1978 saw emotions run high during the Bettenhausen Memorial on Saturday. Gary Bettenhausen, Tony’s oldest son, was the leader of the star-crossed family. Brother Merle had been badly hurt at Michigan, little Tony was just starting his career, and Gary was just 4 years removed from a near fatal and crippling dirt car accident at Syracuse. He desperately wanted to win his father’s race. Driving for Grant King, Gary B. dueled with Jim McElreath and pulled off an unprecendented win, becoming the first son to follow his father into Springfield’s victory lane.

1979 may be the year most people talk about when it comes to bench racing in Springfield. First, Motorsports Director Bill Oldani convinced Governor Jim Thompson that auto racing was a vital part of the fair, so money was appropriated for needed improvements. Ten thousand tons of clay were returned to the track surface, and plans were in place for a new hub rail the following year. The new surface allowed for faster speeds, but broke up during the 1979 Bettenhausen Memorial. It was an omen of things to come the next day.

A.J. Foyt was gunning for his second USAC Stock Car title in 1979, having passed up Springfield on his way to the 1978 crown. Foyt was embroiled in a hot points race, and couldn’t afford to miss the dirt track events. So on Sunday morning, Foyt and the Gilmore transported rolled into the Illinois State Fairgrounds for the first time since 1974. Foyt set quick time on a dry and dusty track, beating out rookies Joe Ruttman and Rusty Wallace, and veterans White and Bay Darnell. Foyt led the first fifty-one circuits, before pitting and dropping back. Track conditions deteriorated so bad, that by lap 67 the race was stopped and the water truck sent out. What happened next is a Springfield legend. Foyt, in tenth, decided that the heavily watered cushion was the way to go. Riding the high side as he had done several times in a dirt car, the wily veteran began to make progress, but spun in turn four dropping him further back. Regaining his composure, Foyt stormed back to the front, slinging dirt high over the wall. In the last ten laps, it was vintage A.J. Foyt caught the leader White and second place Ruttman going into turn one, passed both of them and two lapped cars on the high side of turn two and motored away for a thrilling victory. It was A.J.’s final Springfield appearance.

In 1980, a spring and fall stock car race were added. Hartman returned to the USAC ranks, and he smashed the track record for the spring race by becoming the first stock car driver through the 100-mile and hour barrier. He and Stott staged a classic duel, with Stott winning by a door. Joe Ruttman beat Rust Wallace in the October event. Winged sprint cars also appeared in 1980, with Steve Kinser and Danny Smith winning the 25 mile events, and Kinser setting a world record of over 126 miles an hour! 

Larry Rice finally broke McElreath’s 1965 dirt car track record, and Pancho Carter won the Bettenhausen on the last lap, after the race ws postponed twice by rain. Veteran Terry Ryan took home the stock car event.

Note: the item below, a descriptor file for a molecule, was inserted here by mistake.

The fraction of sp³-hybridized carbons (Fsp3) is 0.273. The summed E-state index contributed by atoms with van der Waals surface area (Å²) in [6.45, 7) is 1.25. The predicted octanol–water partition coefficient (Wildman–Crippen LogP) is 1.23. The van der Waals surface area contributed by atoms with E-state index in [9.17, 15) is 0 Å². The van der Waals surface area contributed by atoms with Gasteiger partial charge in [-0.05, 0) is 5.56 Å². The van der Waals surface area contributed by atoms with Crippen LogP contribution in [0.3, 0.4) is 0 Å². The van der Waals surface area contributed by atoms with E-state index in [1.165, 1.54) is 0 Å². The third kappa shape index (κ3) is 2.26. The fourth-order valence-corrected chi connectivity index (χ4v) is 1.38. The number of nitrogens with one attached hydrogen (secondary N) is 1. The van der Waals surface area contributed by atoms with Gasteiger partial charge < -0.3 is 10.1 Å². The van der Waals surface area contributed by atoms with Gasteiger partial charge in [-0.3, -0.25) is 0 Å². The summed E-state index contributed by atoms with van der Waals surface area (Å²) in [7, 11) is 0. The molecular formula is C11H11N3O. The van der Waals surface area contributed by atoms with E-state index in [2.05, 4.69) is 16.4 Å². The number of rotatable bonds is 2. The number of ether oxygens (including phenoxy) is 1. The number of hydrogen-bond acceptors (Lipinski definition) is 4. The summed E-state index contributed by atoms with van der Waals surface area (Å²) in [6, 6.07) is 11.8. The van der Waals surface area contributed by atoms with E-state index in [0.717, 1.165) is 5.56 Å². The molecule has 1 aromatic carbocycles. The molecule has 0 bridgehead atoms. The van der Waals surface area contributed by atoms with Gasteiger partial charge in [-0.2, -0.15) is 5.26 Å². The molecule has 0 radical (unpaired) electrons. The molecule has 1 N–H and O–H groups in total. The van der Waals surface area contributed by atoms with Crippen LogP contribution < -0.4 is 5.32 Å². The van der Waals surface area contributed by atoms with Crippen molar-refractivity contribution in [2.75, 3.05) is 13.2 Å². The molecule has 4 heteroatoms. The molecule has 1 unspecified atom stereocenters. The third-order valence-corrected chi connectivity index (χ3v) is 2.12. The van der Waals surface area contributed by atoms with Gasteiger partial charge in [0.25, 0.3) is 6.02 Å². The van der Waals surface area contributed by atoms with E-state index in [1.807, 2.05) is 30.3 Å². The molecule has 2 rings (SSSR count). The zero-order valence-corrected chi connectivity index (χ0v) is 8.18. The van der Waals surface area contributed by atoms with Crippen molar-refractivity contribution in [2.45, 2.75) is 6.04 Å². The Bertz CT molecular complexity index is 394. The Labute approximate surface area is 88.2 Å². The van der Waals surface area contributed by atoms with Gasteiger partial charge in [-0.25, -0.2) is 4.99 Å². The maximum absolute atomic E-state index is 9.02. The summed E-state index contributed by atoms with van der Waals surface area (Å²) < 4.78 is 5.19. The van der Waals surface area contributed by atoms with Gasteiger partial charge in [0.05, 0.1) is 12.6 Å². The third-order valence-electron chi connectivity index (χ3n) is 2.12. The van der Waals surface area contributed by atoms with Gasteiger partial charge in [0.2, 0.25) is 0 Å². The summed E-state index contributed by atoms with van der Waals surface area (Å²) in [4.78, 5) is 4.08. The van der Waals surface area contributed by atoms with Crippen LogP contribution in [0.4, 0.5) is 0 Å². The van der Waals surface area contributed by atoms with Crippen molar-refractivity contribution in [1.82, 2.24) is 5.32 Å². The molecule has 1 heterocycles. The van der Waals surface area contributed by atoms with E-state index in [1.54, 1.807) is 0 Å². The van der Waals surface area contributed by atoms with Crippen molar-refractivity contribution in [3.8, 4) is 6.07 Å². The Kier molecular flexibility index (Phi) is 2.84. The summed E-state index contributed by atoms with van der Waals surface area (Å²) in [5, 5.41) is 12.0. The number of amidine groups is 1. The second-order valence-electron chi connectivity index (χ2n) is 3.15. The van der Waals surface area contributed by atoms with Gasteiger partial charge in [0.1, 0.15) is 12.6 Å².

1981 saw the dirt car record fall again, this time with Tom Bigelow, but it was veteran George Snider taking the Bettenhausen 100. Dean Roper followed his win in the spring stock car race by taking the Crowe Memorial as well. Sheldon Kinser broke the dirt car track record in 1982 as Bobby Olivero became a two-time Bettenhausen victor. The spring stock car race saw another Roper win, but an emotional Bay Darnell won the fair race after 20 years of trying.

The remainder of the 80’s saw Chuck Gurney post three wins in the dirt cars, with Jack Hewitt gaining two in a row (plus setting the 100-mile race record) and Gary Bettenhausen winning his second race on a 106 degree day in 1983. Roper dominated stock car racing at Springfield, winning seven of nine races in a 5 year span. The 80’s saw the demise of the USAC stock car division, and the Automobile Racing Club of America take over complete control of the Crowe Memorial in 1985. The spring stock car race was discontinued in 1983. In 1982, an additional dirt car event was held, called the dream event as a challenge between USAC and the World of Outlaws. Larry Dickson garnered the dirt car race, while Danny Smith took the winged sprint car event as Rick Ferkel set a track record that held for 15 years.

Sprint cars came back in 1997 and 1998, with Sammy Swindell and Andy Hillenburg taking the main events, the former setting a new world record in 1998 of over 145 miles an hour in qualifying!

The last decade of the 20th century witnessed broken records and more great racing at the Springfield mile. Chuck Gurney won the first three Bettenhausen races of the decade, breaking Foyt’s record of 4 wins. Chuck extended his total to 7 by taking the 1994 and 1996 events as well, the latter seeing the race postponed until September, and then having Robby Flock set a world record of over 120 miles an hour in qualifying! Jimmy Sills won in 1992, Hewitt took his third win in 1993, with the late Kenny Irwin coming from a record 28th starting slot to win the ’95 race. Dave Darland became a two time winner in the 90’s, while finding a new rival in Russ Gamester who captured the 1998 race.